Extreme reaction, you say? Yes, I know many, many people in the world don't have anything close to a kitchen or even enough food. My point is how this woman felt and what the designer said to her. She told her she understood how it feels for something difficult to be fixed, that there is power in something ugly in your life made beautiful.
I thought about what she meant by that and how true it is. Think about it. Many times we let a situation or circumstance that can be fixed hang on—everything from a missing button that keeps us from wearing an item of clothing, to lending a hand to someone who just needs a little help, to the wrong job that perhaps can be traded in for something more suited to us.
What keeps us from making a difference with a word, a kindness, a brave move, or five minutes sewing on a button? Yes, when it comes to "big," it could be a big barrier, like the lack of funds for the mom and her kitchen on HGTV. But when it comes to "not all that big," it could be our own laziness or indifference or cluelessness. Ouch.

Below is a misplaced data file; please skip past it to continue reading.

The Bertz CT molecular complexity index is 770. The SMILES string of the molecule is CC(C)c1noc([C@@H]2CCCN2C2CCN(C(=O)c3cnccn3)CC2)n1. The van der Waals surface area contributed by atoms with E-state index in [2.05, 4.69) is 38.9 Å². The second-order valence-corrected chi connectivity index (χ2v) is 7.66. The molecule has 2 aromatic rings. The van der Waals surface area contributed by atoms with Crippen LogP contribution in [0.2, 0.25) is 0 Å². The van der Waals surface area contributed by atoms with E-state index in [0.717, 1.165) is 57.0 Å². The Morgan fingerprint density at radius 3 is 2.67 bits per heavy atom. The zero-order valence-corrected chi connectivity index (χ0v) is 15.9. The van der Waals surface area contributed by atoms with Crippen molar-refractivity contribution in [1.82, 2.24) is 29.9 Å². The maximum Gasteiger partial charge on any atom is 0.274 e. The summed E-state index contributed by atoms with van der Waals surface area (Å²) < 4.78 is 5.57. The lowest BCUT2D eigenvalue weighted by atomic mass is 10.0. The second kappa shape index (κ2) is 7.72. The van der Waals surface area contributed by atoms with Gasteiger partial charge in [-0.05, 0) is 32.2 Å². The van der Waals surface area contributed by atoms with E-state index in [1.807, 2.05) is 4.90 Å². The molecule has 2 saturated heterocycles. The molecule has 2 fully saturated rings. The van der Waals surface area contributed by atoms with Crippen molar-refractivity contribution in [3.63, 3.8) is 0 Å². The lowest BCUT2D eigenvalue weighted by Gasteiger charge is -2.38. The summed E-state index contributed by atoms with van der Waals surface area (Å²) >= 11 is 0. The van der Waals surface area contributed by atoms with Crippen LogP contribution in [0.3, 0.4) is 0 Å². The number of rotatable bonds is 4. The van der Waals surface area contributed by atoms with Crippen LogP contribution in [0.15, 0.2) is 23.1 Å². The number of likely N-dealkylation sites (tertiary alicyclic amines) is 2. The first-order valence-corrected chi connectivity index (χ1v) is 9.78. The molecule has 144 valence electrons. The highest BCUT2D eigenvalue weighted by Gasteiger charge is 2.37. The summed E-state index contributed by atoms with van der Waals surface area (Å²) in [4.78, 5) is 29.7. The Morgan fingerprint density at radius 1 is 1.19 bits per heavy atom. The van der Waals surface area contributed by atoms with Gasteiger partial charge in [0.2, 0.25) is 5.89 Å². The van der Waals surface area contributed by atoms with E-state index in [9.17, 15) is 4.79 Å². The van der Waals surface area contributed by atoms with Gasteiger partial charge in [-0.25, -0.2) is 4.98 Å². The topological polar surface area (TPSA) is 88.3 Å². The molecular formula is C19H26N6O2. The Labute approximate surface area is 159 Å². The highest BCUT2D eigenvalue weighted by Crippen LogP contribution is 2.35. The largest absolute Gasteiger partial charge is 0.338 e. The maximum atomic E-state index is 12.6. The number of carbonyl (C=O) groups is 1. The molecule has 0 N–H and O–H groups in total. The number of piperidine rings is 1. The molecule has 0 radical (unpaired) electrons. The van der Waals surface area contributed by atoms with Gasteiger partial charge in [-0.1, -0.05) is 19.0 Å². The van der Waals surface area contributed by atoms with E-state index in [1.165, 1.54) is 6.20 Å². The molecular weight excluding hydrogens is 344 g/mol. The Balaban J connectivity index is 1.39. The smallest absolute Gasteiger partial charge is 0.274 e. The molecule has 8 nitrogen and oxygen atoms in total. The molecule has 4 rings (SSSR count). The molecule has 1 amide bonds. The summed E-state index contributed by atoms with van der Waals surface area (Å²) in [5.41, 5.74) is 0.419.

Think of the last time someone—or even you—fixed something askew in your life, big or small. How did you feel? Grateful? Happy? Relieved? Unburdened? Beautiful? Yeah, that. That's the power of fix.
Not everything "ugly" can be repaired, eliminated, made beautiful. But here is a thank you to everyone who ever showed its power to me. (God started it, of course. He's known for it. Talk about power . . .)
But I don't think I'm getting a brand-new kitchen, am I? No, I didn't think so.